Lawsuits based on hiring aren't very common. The main reason is that rejected applicants rarely have access to the information they need to show that the decision was made for illegal reasons -- or even to suspect the employer's decision in the first place.
Everyone has been turned down for a job, and usually it's just because someone better qualified, more experienced, and/or more skilled came along. Sometimes, though, an applicant isn't selected for discriminatory reasons, because of a defamatory negative reference by a former employer, or because the employer considered information it wasn't supposed to have. In these situations, a rejected applicant may have grounds for a lawsuit.
Can You Sue a Company for Not Hiring You?
Learn when you might have a legal claim arising from an employer's decision not to hire you.
Defamation Lawsuits: Do You Have a Case Against a Former Employer?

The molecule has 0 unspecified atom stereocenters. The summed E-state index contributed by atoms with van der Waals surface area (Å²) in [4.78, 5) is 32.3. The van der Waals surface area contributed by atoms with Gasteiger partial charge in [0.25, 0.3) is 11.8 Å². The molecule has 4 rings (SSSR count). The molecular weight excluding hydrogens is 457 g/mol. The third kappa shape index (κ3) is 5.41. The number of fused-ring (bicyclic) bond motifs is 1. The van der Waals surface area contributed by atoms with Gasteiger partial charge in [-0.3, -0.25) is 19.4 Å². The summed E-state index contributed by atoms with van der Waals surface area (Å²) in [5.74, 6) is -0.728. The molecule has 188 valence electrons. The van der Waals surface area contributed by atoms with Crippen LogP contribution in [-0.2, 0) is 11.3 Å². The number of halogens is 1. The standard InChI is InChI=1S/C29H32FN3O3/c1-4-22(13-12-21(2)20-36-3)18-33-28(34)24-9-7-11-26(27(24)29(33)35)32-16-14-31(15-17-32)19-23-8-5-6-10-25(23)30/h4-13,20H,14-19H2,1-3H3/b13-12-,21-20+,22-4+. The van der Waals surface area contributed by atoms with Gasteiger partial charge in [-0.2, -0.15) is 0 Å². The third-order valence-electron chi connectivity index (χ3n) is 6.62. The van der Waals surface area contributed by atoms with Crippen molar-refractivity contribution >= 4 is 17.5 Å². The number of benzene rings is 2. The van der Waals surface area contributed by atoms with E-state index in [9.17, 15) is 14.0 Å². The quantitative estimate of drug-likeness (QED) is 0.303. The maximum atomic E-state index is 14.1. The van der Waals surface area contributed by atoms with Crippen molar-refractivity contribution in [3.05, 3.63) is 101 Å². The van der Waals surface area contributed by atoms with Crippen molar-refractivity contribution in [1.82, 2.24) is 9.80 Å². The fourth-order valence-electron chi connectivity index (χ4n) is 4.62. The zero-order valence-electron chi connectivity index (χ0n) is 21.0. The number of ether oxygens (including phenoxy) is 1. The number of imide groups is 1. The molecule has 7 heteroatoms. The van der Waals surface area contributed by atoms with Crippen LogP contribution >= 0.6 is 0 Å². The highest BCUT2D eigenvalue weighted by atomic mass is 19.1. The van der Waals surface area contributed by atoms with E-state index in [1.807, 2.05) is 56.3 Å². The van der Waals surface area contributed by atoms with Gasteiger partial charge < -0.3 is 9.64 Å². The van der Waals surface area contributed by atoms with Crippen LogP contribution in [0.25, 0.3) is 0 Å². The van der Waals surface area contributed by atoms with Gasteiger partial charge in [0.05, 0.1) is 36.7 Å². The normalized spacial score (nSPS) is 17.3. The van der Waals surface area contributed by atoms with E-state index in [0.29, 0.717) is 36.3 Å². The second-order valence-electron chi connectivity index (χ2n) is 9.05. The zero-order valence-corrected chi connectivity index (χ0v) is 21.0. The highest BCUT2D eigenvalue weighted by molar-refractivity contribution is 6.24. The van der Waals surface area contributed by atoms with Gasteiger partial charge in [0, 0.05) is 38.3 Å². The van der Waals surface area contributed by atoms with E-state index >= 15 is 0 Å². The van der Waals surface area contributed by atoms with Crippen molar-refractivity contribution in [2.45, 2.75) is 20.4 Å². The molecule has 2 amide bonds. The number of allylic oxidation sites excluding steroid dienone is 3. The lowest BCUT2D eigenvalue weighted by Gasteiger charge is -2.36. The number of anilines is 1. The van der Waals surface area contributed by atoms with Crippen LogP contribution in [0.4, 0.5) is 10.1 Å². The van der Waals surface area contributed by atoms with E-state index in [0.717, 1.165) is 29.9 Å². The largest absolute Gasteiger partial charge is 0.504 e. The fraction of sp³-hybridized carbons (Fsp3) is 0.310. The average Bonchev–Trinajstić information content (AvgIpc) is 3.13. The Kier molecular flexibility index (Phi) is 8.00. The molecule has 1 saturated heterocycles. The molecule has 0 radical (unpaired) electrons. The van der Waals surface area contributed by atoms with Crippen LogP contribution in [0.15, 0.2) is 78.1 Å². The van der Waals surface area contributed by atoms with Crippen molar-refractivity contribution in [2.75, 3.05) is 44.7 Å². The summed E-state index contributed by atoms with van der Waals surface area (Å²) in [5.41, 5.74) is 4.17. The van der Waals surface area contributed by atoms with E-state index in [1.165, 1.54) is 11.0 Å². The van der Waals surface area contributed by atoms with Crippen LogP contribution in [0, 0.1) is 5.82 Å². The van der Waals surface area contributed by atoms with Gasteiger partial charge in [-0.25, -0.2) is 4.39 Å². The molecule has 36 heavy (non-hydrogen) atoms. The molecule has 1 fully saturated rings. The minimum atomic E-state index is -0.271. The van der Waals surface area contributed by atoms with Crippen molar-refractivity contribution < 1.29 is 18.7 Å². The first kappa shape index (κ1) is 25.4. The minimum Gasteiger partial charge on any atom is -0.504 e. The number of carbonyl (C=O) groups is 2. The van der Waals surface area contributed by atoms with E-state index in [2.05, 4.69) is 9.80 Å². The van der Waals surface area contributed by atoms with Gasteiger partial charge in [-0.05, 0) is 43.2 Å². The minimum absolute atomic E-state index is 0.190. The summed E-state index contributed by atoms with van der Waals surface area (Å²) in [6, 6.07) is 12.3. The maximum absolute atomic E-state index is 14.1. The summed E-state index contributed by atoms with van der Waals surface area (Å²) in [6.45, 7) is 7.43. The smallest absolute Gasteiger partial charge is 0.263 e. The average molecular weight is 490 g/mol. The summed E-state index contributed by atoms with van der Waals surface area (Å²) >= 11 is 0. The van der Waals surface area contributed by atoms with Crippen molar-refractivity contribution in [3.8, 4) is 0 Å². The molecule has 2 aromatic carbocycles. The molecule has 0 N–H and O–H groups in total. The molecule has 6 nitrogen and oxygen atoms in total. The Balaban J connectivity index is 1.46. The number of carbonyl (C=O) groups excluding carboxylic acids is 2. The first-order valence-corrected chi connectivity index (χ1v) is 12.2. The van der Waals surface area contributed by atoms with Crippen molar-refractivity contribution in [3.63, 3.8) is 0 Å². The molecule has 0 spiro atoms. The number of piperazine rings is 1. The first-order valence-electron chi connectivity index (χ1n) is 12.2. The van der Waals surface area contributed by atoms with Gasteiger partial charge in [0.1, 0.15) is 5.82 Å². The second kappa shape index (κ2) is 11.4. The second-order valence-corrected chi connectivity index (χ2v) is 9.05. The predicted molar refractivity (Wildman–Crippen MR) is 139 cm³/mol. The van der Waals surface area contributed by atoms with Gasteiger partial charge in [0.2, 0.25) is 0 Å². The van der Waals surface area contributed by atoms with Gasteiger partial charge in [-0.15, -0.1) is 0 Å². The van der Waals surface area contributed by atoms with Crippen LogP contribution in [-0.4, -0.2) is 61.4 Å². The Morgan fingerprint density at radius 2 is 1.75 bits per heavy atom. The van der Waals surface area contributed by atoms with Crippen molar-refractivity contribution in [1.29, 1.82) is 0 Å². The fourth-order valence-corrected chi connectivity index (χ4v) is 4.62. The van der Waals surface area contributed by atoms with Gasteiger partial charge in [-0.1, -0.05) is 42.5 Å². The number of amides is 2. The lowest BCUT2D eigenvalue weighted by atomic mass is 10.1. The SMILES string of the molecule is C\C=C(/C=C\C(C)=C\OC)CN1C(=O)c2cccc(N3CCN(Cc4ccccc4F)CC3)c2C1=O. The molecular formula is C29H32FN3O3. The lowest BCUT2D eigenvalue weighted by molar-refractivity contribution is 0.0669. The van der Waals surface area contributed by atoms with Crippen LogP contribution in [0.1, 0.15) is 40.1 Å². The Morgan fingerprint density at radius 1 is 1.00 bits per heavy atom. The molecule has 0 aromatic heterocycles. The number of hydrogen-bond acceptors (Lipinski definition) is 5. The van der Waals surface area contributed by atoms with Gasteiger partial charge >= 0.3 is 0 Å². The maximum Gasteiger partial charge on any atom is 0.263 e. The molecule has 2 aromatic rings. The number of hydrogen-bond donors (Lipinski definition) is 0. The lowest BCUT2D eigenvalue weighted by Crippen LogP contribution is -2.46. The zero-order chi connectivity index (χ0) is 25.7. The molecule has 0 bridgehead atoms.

If a former employer lied about you in a reference, you may have a defamation claim -- but these cases can be tough to prove and win.
Find out about the state laws that prohibit blacklisting -- and how to tell if you're a victim.
How to Start a Workplace Claim Against Your Employer
Protect your rights in the workplace and get results.
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Learn about pregnancy discrimination in hiring.
Can an employer hire only applicants who live in the same neighborhood as the business?
Requiring employees to share a zip code with the business might violate discrimination laws.